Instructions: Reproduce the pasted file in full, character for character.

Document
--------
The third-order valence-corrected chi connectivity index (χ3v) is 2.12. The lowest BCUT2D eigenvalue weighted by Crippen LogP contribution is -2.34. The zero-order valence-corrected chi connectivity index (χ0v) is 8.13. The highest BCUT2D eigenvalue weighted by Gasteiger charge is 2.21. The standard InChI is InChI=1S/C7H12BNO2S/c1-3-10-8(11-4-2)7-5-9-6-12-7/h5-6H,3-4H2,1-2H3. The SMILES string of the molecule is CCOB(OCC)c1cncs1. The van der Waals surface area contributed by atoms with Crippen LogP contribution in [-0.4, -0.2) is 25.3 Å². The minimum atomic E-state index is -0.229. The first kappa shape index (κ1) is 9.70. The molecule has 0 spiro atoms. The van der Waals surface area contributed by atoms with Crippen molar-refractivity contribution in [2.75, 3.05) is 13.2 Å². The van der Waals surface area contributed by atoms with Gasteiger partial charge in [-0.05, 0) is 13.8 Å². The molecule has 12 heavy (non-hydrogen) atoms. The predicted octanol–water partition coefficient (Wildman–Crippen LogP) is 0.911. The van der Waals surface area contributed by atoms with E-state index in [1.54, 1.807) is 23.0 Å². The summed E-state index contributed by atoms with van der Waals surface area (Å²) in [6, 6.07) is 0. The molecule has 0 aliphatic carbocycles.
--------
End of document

The third-order valence-corrected chi connectivity index (χ3v) is 2.12. The lowest BCUT2D eigenvalue weighted by Crippen LogP contribution is -2.34. The zero-order valence-corrected chi connectivity index (χ0v) is 8.13. The highest BCUT2D eigenvalue weighted by Gasteiger charge is 2.21. The standard InChI is InChI=1S/C7H12BNO2S/c1-3-10-8(11-4-2)7-5-9-6-12-7/h5-6H,3-4H2,1-2H3. The SMILES string of the molecule is CCOB(OCC)c1cncs1. The van der Waals surface area contributed by atoms with Crippen LogP contribution in [-0.4, -0.2) is 25.3 Å². The minimum atomic E-state index is -0.229. The first kappa shape index (κ1) is 9.70. The molecule has 0 spiro atoms. The van der Waals surface area contributed by atoms with Crippen molar-refractivity contribution in [2.75, 3.05) is 13.2 Å². The van der Waals surface area contributed by atoms with Gasteiger partial charge in [-0.05, 0) is 13.8 Å². The molecule has 12 heavy (non-hydrogen) atoms. The predicted octanol–water partition coefficient (Wildman–Crippen LogP) is 0.911. The van der Waals surface area contributed by atoms with E-state index in [1.54, 1.807) is 23.0 Å². The summed E-state index contributed by atoms with van der Waals surface area (Å²) in [6, 6.07) is 0. The molecule has 0 aliphatic carbocycles.